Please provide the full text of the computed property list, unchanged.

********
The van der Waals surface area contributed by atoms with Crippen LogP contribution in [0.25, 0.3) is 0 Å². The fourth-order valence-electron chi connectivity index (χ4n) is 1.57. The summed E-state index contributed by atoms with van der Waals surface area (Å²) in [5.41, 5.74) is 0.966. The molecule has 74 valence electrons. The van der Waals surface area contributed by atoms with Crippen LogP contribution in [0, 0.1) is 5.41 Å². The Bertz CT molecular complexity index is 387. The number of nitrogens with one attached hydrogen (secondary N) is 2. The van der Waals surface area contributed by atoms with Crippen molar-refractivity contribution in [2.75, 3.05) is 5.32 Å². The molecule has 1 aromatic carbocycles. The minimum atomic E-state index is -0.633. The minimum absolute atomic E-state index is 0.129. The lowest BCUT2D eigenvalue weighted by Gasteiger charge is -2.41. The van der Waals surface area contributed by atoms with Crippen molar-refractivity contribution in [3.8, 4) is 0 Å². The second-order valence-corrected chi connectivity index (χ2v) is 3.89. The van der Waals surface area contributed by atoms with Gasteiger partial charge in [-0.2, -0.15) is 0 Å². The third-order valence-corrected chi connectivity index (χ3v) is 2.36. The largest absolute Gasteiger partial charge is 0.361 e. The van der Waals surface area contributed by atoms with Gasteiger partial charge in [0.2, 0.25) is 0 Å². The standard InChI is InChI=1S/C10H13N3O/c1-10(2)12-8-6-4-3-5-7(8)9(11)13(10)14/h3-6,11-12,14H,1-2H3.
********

The van der Waals surface area contributed by atoms with Crippen LogP contribution in [0.25, 0.3) is 0 Å². The fourth-order valence-electron chi connectivity index (χ4n) is 1.57. The summed E-state index contributed by atoms with van der Waals surface area (Å²) in [5.41, 5.74) is 0.966. The molecule has 74 valence electrons. The van der Waals surface area contributed by atoms with Crippen LogP contribution in [0, 0.1) is 5.41 Å². The Bertz CT molecular complexity index is 387. The number of nitrogens with one attached hydrogen (secondary N) is 2. The van der Waals surface area contributed by atoms with Crippen molar-refractivity contribution in [2.75, 3.05) is 5.32 Å². The molecule has 1 aromatic carbocycles. The minimum atomic E-state index is -0.633. The minimum absolute atomic E-state index is 0.129. The lowest BCUT2D eigenvalue weighted by Gasteiger charge is -2.41. The van der Waals surface area contributed by atoms with Crippen molar-refractivity contribution in [3.8, 4) is 0 Å². The second-order valence-corrected chi connectivity index (χ2v) is 3.89. The van der Waals surface area contributed by atoms with Gasteiger partial charge in [-0.2, -0.15) is 0 Å². The third-order valence-corrected chi connectivity index (χ3v) is 2.36. The largest absolute Gasteiger partial charge is 0.361 e. The van der Waals surface area contributed by atoms with Gasteiger partial charge in [0.2, 0.25) is 0 Å². The standard InChI is InChI=1S/C10H13N3O/c1-10(2)12-8-6-4-3-5-7(8)9(11)13(10)14/h3-6,11-12,14H,1-2H3.